Flinders students at leading edge of nano field

professor-kohei-uosakiFlinders University students will be the first in Australia to have the opportunity to undertake research at one of the world’s leading nanotechnology institutions under agreements signed last week with the National Institute of Materials Science (NIMS)  in Japan.

The research, undertaken by students at PhD level, could range from the latest photovoltaic research where solar cells could be integrated into the windows of buildings to advanced data storage and computer component programs. The first students are expected to visit Japan within months with travel and accommodation support from the University and the NIMS respectively.

The agreements, to establish a joint graduate school and facilitate student and staff visits, were signed by Flinders Vice-Chancellor, Professor Michael Barber, and Professor Kohei Uosaki (pictured), Principal Investigator of the Nanoscale Materials Division of the NIMS – and Flinders graduate – and Professor Masakazu Aono, the Director General of the Nanoscale Materials Division.

Professor David Lewis, Director of the Flinders Centre for Nanoscale Science and Technology, said the agreements with the NIMS places PhD students, postdoctoral students and other researchers and academics at the leading edge of nanotechnology research in the world.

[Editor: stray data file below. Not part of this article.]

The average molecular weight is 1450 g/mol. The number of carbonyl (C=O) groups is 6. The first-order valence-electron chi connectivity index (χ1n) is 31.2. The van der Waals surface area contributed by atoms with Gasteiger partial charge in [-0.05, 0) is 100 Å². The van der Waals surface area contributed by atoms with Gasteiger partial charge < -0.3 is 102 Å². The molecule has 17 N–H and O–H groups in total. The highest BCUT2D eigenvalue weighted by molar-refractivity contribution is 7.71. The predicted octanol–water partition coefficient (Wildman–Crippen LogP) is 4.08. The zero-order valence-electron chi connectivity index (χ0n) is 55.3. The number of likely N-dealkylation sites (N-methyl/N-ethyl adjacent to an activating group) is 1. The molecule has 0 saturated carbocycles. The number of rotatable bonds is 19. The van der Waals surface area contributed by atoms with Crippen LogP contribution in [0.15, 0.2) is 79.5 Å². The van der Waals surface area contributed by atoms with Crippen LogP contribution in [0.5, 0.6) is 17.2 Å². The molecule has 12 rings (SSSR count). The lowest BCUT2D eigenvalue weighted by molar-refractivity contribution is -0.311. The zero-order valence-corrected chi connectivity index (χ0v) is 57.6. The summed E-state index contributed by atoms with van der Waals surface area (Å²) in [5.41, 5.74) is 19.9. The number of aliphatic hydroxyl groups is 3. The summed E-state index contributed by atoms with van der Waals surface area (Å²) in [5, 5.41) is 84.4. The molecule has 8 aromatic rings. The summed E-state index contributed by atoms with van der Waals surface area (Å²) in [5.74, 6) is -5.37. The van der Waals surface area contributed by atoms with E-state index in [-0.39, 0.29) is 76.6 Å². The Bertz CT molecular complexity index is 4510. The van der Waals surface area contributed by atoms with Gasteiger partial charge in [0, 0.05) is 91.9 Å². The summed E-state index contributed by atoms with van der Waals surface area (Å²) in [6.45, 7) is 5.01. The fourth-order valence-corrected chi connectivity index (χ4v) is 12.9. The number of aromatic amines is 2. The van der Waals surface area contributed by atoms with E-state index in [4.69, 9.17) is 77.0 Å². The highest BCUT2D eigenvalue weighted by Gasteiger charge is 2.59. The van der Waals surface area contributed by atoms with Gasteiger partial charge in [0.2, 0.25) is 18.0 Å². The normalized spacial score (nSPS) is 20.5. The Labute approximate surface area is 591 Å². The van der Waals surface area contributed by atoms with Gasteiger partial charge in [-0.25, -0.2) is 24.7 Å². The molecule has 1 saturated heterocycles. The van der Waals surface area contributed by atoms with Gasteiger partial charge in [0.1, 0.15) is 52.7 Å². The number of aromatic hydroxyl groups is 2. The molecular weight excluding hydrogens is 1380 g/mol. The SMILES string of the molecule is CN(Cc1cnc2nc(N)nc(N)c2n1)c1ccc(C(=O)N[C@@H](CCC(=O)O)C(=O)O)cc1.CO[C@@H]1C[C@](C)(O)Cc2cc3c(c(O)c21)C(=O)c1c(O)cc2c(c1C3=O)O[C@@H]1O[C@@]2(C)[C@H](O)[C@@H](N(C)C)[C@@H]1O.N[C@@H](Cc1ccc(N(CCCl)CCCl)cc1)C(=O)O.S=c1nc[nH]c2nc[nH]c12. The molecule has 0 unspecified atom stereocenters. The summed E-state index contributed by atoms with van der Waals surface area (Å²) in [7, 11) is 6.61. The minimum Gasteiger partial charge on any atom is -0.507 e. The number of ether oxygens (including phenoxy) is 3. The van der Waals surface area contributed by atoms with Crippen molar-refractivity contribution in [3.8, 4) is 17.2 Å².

“The National Institute of Materials Science in Japan is one of the most accomplished in the field of nanotechnology and this agreement is a major breakthrough for our students and staff,” Professor Lewis said.

“Nanotechnology – where new products and processes are being developed on a molecular level on a scale of a billionth of a metre – is changing the way we live and has huge potential in a range of fields, particularly in the areas of energy and electronics,” he said.

“Flinders, for example, is already researching new photovoltaic cells that could replace the silicon-based cells currently in use – which require a lot of energy to produce – with cheaper plastic solar cells. Flinders is also exploring the potential for carbon nanotubes to provide much more efficient and energy saving membranes for desalination plants and, in the health area, microarrays of cells for disease recognition.

Professor Uosaki, who was awarded his PhD from Flinders in 1977 and is President of the recently established Flinders Japan Alumni Network, presented a lecture to students and discussed nanotechnology projects with a number of researchers.

Professor Uosaki said Flinders’ students would visit the NIMS for between six and 12 months and would have the opportunity to work with internationally recognized scientists and state-of-the-art equipment and “learn lots of things”.

The agreements with the NIMS put Flinders in distinguished company with other international collaborators including University of Cambridge and University of California, Los Angeles (UCLA).

They continue Flinders’ leading role in the nanotechnology field having offered the first undergraduate degree in nanotechnology in the world in 2000.

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